Mycobacterium leprae causes leprosy, commonly known as Hansen’s disease, which is a chronic infectious disease. The condition mostly affects the skin, peripheral nerves, upper respiratory mucosal surfaces, and eyes. Leprosy is known to affect people of all ages, from infancy to old age. Leprosy is treatable, and early treatment can help prevent disability. Every year on the final Sunday in January, World Leprosy Day is held around the world to raise public awareness about leprosy, also known as Hansen’s Disease. This day was chosen by Raoul Follereau, a French humanitarian, as a tribute to Mahatma Gandhi’s compassion for individuals suffering from leprosy. In 1954, the day was first observed. Hansen’s illness is one of the most ancient diseases known to man. Around 600 B.C., the first written reference to Hansen’s illness was discovered. The skin sores and malformations can be exceedingly disfiguring, which is why afflicted people have historically been regarded outcasts in many cultures. Although human-to-human transmission is the most common mode of infection, chimps, mangabey monkeys, and nine-banded armadillos can all carry and (rarely) transmit M. leprae to humans. Because it causes inflammatory nodules (granulomas) in the skin and peripheral nerves over time, the disease is called a chronic granulomatous disease, comparable to tuberculosis. Early diagnosis and treatment can help to prevent the disease’s impairment, and persons with Hansen’s disease can still work and live an active life. The person is no longer contagious after therapy has begun. It is, nevertheless, critical to complete the entire course of treatment as advised by the doctor.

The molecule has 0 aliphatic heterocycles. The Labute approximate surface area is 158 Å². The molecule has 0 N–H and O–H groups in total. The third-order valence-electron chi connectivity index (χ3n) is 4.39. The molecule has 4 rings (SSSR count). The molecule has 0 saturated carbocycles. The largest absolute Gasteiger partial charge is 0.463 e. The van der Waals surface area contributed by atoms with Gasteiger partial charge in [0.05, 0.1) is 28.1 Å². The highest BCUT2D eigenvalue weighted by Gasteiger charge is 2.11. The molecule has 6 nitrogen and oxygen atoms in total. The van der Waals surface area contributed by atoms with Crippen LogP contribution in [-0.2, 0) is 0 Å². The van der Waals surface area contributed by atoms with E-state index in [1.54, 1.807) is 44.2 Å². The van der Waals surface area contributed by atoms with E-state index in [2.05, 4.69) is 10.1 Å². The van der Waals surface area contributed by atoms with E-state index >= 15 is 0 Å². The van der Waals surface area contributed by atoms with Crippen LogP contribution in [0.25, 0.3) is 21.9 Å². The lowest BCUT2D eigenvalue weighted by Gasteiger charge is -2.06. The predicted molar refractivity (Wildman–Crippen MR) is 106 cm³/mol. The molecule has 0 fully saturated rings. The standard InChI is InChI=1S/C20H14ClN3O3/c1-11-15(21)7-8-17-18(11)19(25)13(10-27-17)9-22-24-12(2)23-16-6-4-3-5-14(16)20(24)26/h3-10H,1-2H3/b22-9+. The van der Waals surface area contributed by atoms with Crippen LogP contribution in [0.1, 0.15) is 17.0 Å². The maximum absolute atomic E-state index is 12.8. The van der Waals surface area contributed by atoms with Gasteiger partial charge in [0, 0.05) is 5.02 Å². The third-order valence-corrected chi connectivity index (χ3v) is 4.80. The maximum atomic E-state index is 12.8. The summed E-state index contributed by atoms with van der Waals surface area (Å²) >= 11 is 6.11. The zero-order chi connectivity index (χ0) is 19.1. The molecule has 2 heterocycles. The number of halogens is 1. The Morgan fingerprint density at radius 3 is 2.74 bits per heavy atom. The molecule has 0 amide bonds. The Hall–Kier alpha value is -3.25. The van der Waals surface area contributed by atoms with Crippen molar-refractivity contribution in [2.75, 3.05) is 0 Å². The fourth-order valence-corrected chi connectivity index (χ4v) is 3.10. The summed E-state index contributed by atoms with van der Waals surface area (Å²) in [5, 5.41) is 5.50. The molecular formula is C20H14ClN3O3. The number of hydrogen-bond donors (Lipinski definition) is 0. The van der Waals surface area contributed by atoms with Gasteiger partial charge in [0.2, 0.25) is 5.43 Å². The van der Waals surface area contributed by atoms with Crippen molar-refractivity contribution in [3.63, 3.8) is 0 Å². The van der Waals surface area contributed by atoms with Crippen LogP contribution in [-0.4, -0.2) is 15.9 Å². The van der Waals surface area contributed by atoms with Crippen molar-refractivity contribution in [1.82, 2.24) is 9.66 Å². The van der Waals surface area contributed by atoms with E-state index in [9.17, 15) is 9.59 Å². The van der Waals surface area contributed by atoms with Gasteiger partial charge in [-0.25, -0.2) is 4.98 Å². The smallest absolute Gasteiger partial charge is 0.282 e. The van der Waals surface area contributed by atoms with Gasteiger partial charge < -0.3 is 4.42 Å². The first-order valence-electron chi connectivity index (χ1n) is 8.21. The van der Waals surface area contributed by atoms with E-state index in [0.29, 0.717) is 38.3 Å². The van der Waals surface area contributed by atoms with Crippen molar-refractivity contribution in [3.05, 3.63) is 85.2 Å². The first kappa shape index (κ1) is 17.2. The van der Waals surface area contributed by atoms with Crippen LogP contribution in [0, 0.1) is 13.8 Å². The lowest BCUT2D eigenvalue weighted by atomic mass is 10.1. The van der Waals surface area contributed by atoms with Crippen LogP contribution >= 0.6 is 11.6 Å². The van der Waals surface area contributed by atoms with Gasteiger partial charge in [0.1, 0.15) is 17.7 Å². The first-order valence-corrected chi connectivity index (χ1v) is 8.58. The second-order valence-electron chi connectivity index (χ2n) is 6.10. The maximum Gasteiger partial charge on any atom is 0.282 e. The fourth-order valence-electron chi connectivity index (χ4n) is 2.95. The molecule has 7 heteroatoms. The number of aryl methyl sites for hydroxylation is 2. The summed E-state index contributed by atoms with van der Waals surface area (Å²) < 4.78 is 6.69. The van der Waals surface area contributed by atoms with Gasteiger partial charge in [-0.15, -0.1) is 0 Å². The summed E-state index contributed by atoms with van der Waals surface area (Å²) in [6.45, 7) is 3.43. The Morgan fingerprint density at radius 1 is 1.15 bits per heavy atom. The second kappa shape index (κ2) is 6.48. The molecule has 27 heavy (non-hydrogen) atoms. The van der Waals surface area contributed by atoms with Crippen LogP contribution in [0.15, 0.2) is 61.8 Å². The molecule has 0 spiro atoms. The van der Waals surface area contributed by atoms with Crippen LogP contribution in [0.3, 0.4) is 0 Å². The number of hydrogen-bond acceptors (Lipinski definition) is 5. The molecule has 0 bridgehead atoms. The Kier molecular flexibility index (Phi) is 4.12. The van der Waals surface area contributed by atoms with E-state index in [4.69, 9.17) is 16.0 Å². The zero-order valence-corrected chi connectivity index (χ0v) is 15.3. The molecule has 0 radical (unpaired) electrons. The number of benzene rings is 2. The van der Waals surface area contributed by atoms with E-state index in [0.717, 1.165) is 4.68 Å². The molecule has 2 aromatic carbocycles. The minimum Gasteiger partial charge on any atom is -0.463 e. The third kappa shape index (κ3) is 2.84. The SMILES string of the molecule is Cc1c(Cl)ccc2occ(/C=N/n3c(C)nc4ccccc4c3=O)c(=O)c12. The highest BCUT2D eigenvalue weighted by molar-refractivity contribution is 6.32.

World Leprosy Day is a day dedicated to raising awareness about a disease that many people assume is no longer present. Leprosy is one of the oldest diseases known to mankind. It’s an infectious chronic disease that mostly affects the neurological system, particularly the nerves in the body’s colder regions, such as the hands, feet, and face. The observation has been endorsed by Pope Francis. Today, not only the sickness, but also the people, are forgotten. Every day, about 600 additional people are diagnosed with leprosy and begin treatment. Mycobacterium leprae, a rod-shaped slow-growing bacillus that is an obligate intracellular (only grows inside of certain human and animal cells) bacteria, is the principal cause of leprosy. Many countries, particularly those with tropical or subtropical climates, are affected by this disease. Those who reside in locations where leprosy is prevalent (parts of India, China, Japan, Nepal, Egypt, and other areas) and, in particular, those who are in frequent physical contact with infected persons, are at the greatest risk. This disease was long thought to be a very contagious and deadly condition, but we now know that it is difficult to spread and is easily curable once diagnosed. In many places where the condition is seen, there is still a lot of stigma and prejudice regarding it, and those who suffer from it are ostracized and discriminated against. The majority of instances of leprosy (mostly clinically diagnosed) are treated with antibiotics. Antibiotics can be used to treat paucibacillary leprosy with little or no side effects. Medical experts have utilized steroid drugs to treat leprosy pain and acute inflammation, but controlled research found no long-term effects on nerve damage. Raoul Follereau established World Leprosy Day with two purposes in mind: to fight for the equal treatment of leprosy patients and to reeducate the public on the illness by correcting past myths. We want everyone to know that people living with leprosy have the right to a dignified life free of stigma and discrimination. By sharing their inspirational tales and fighting for the mental well-being of individuals living with leprosy and other neglected tropical diseases, we will commemorate the lived experiences of those who have lived with leprosy.